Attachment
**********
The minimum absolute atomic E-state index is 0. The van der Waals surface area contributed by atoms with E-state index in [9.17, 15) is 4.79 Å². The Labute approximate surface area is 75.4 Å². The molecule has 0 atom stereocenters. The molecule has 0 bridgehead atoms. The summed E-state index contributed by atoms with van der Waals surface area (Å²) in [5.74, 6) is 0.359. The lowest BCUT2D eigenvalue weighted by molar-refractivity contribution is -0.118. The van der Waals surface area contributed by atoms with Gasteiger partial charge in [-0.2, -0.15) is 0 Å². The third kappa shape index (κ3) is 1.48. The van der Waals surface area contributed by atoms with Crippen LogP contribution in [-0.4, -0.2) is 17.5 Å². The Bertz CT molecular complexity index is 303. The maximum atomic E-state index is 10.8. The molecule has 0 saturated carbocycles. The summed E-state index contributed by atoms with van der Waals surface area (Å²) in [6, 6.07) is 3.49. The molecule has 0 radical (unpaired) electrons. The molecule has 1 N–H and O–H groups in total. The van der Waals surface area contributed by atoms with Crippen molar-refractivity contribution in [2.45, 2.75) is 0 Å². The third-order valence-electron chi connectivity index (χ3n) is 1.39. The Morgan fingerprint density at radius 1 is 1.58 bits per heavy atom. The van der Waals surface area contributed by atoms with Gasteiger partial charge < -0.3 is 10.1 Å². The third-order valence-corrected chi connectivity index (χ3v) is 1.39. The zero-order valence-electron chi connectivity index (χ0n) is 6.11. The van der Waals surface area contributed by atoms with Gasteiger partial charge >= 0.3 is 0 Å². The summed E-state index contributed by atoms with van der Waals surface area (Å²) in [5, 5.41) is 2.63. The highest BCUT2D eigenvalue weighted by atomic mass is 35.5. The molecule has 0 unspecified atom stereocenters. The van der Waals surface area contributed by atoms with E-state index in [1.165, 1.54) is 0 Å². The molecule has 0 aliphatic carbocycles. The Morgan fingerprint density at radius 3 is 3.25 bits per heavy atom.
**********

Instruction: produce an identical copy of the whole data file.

The minimum absolute atomic E-state index is 0. The van der Waals surface area contributed by atoms with E-state index in [9.17, 15) is 4.79 Å². The Labute approximate surface area is 75.4 Å². The molecule has 0 atom stereocenters. The molecule has 0 bridgehead atoms. The summed E-state index contributed by atoms with van der Waals surface area (Å²) in [5.74, 6) is 0.359. The lowest BCUT2D eigenvalue weighted by molar-refractivity contribution is -0.118. The van der Waals surface area contributed by atoms with Gasteiger partial charge in [-0.2, -0.15) is 0 Å². The third kappa shape index (κ3) is 1.48. The van der Waals surface area contributed by atoms with Crippen LogP contribution in [-0.4, -0.2) is 17.5 Å². The Bertz CT molecular complexity index is 303. The maximum atomic E-state index is 10.8. The molecule has 0 saturated carbocycles. The summed E-state index contributed by atoms with van der Waals surface area (Å²) in [6, 6.07) is 3.49. The molecule has 0 radical (unpaired) electrons. The molecule has 1 N–H and O–H groups in total. The van der Waals surface area contributed by atoms with Crippen molar-refractivity contribution in [2.45, 2.75) is 0 Å². The third-order valence-electron chi connectivity index (χ3n) is 1.39. The Morgan fingerprint density at radius 1 is 1.58 bits per heavy atom. The van der Waals surface area contributed by atoms with Gasteiger partial charge < -0.3 is 10.1 Å². The third-order valence-corrected chi connectivity index (χ3v) is 1.39. The zero-order valence-electron chi connectivity index (χ0n) is 6.11. The van der Waals surface area contributed by atoms with Gasteiger partial charge >= 0.3 is 0 Å². The summed E-state index contributed by atoms with van der Waals surface area (Å²) in [5, 5.41) is 2.63. The highest BCUT2D eigenvalue weighted by atomic mass is 35.5. The molecule has 0 unspecified atom stereocenters. The van der Waals surface area contributed by atoms with E-state index in [1.165, 1.54) is 0 Å². The molecule has 0 aliphatic carbocycles. The Morgan fingerprint density at radius 3 is 3.25 bits per heavy atom.